Jan Opperman—The Original Racing “Outlaw”
Introduction: The Story Begins
Eleven years ago, on September 4, 1997, Jan Opperman, dirt track racing legend, passed away in Fountain, Florida. After a second horrific racing crash, he lived for sixteen years as an invalid, cared for by his parents until his death.
His death was overshadowed at the same time and year by the passing of Princess Diana and Mother Teresa. Although Opperman never achieved that kind of universal notoriety, for those who knew Jan or who watched him race, he was equally a legend, on and off the track.
Opperman was the original “outlaw” with his long hair and tattered jeans. Yet he was the ultimate racer, with a faith in his God that never quit.
While Jan Opperman was a legend to so many, he was even more than that to me. He was my idol, the recipient of my “teenage crush”, and my Uncle Dick Bogar’s race car driver. I was in awe of this most charismatic man that was at much at home hosting a prayer meeting before a race as he was flinging himself around the turns of the Selinsgrove Speedway dirt track.
Jan was the racer responsible for my falling in love with NASCAR. And his career, and ultimately life ending, crash was the reason that I stopped watching racing for many years.
It was only until recently that I returned to racing, after a visit to Lowe’s Motor Speedway to watch a driver whose name I didn’t even know at the time drive a rainbow colored car with the number 24 on the side. And, just as in my teenage years watching Jan Opperman, I fell back in love with NASCAR.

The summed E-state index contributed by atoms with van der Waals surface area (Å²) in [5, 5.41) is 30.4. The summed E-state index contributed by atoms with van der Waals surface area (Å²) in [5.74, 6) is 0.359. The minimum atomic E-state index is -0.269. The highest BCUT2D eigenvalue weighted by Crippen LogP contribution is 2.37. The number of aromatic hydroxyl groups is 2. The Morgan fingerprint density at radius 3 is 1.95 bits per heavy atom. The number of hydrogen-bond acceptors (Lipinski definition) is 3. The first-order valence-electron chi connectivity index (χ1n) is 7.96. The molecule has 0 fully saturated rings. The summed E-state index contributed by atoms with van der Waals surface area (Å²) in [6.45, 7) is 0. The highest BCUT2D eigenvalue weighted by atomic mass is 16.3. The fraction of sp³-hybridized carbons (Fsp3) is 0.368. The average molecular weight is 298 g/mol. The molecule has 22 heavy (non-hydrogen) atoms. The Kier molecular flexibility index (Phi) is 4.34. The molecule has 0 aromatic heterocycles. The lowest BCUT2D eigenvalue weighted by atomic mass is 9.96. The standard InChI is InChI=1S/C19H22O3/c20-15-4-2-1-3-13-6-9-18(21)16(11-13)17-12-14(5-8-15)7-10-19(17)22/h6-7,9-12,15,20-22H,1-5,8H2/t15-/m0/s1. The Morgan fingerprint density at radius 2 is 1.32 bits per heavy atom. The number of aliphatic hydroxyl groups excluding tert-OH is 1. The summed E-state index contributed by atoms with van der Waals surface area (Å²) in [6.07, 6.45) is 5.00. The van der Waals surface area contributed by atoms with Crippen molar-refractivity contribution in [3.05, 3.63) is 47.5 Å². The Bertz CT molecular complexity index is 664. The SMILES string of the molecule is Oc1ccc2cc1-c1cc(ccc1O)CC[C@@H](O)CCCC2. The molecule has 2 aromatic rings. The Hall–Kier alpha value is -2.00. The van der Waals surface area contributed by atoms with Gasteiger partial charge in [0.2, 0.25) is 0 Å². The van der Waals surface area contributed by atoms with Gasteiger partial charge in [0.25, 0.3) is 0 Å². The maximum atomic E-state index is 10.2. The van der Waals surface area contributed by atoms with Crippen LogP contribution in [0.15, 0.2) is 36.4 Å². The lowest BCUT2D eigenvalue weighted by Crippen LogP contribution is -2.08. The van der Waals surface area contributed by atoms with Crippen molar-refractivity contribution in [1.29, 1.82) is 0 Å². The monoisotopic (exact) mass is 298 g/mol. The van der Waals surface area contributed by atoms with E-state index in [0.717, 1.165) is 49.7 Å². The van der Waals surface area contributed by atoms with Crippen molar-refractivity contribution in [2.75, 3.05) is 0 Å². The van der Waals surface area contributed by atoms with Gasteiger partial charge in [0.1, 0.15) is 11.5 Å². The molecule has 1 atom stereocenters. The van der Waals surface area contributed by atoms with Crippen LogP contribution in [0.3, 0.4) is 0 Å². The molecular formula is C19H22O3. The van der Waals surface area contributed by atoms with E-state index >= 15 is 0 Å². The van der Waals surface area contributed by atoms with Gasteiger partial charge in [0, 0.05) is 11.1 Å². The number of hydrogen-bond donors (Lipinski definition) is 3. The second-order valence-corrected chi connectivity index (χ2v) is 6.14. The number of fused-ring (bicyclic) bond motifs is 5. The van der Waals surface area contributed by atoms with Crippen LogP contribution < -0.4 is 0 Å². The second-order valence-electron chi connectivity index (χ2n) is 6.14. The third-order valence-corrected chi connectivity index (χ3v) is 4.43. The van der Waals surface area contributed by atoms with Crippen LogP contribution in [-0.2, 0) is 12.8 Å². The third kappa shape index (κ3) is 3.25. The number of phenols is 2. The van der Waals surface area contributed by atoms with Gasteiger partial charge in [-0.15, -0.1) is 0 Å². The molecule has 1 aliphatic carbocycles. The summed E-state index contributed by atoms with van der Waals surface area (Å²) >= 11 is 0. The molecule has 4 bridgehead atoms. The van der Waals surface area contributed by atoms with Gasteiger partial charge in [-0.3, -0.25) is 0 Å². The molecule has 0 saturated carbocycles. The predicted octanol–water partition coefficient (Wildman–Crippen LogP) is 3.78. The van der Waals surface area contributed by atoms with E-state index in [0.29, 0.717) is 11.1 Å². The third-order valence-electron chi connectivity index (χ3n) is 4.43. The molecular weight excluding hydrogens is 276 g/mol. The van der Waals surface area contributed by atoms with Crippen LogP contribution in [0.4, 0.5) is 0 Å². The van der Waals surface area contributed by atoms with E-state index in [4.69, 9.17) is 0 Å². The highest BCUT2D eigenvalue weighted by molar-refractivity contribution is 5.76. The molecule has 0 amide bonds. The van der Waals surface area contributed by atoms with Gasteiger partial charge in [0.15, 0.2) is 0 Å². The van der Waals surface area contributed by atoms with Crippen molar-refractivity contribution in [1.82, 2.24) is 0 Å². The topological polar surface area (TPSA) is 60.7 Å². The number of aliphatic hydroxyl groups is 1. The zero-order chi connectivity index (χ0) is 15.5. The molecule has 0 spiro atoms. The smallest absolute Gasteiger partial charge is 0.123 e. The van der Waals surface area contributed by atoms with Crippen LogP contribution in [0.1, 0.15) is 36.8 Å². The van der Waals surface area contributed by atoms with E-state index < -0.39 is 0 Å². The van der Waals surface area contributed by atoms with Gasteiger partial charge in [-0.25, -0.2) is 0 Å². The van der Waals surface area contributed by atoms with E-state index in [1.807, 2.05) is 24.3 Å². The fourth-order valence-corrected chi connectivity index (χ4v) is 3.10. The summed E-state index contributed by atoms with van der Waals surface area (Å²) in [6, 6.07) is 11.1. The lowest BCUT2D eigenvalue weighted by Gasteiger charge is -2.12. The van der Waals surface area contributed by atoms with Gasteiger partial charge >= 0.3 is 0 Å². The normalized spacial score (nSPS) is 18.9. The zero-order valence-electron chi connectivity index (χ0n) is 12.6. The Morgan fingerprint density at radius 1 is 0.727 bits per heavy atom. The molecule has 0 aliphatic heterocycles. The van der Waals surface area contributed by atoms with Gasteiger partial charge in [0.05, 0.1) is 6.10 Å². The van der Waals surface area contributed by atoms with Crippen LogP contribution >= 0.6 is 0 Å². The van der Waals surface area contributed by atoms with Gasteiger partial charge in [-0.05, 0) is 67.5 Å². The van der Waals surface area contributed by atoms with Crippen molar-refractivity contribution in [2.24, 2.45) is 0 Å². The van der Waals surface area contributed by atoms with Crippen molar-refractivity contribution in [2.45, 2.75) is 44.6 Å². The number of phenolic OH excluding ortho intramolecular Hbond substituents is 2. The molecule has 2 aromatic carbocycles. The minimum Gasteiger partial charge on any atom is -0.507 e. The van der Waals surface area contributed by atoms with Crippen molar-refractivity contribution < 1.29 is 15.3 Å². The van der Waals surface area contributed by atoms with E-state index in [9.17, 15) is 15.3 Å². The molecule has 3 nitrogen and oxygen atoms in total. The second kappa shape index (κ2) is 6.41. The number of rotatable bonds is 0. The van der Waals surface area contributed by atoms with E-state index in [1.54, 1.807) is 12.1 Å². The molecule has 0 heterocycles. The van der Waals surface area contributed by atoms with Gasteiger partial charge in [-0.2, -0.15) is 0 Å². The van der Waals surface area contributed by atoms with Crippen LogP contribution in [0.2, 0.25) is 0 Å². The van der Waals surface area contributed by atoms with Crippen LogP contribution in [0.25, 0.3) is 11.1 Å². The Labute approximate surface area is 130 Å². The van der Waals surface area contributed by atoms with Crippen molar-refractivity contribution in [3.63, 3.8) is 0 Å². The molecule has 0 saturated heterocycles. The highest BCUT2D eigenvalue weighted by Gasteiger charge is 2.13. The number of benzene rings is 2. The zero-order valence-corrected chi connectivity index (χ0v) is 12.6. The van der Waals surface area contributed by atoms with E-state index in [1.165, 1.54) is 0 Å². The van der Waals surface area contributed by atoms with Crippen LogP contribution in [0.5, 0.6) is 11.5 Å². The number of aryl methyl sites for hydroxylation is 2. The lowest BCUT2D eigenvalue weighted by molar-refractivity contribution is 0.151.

This past summer, we had a Bogar family reunion. It was a blessing to see all of the aunts, uncles, cousins and families, many of whom we had lost touch with through the years. And it was the chance to see my uncle, Dick Bogar, bringing back all those memories of the orange 99, with Jan Opperman at the wheel.
All of us cousins went that evening to Selinsgrove Speedway, not only to remember Jan, but also to once again experience the ultimate thrill that is Pennsylvania dirt track racing.
All of these memories, especially on this anniversary of Jan’s death, along with great encouragement by L.J. Burgess, Bleacher Report’s Auto Racing Community Leader extraordinaire, has prompted me to revisit this time in my life and to try to fill in the many gaps in my own memory of knowing Jan Opperman.
I have done all the research, particularly enjoying the book Dialed In by John Sawyer, who truly told the tale of Jan’s escapades on and off the track. Many of the facts of Jan’s life are indeed from this wonderful biography, done by a fellow racer and friend who had the privilege of knowing Jan better than I ever could.
This is the story of a racing legend. I plan to share it in parts, as it encompasses the life of Jan Opperman, from the early years, to his Pennsylvania days when I knew him, to his later years before his career-ending crash. Jan’s reputation as both racing “hippie” and “Jesus Man”, as he called himself, will also be explored.
As with every racer, there are many faces, sides and aspects to the Jan Opperman story. I hope that you will enjoy the journey that is the career of Jan Opperman as much as I have, watching it play out with my own eyes. Stay tuned for the first part of the story, Jan Opperman’s early years, to be continued later this week.
Here is Part One in the Series: Jan Opperman—The Original Racing "Outlaw" (Part One)
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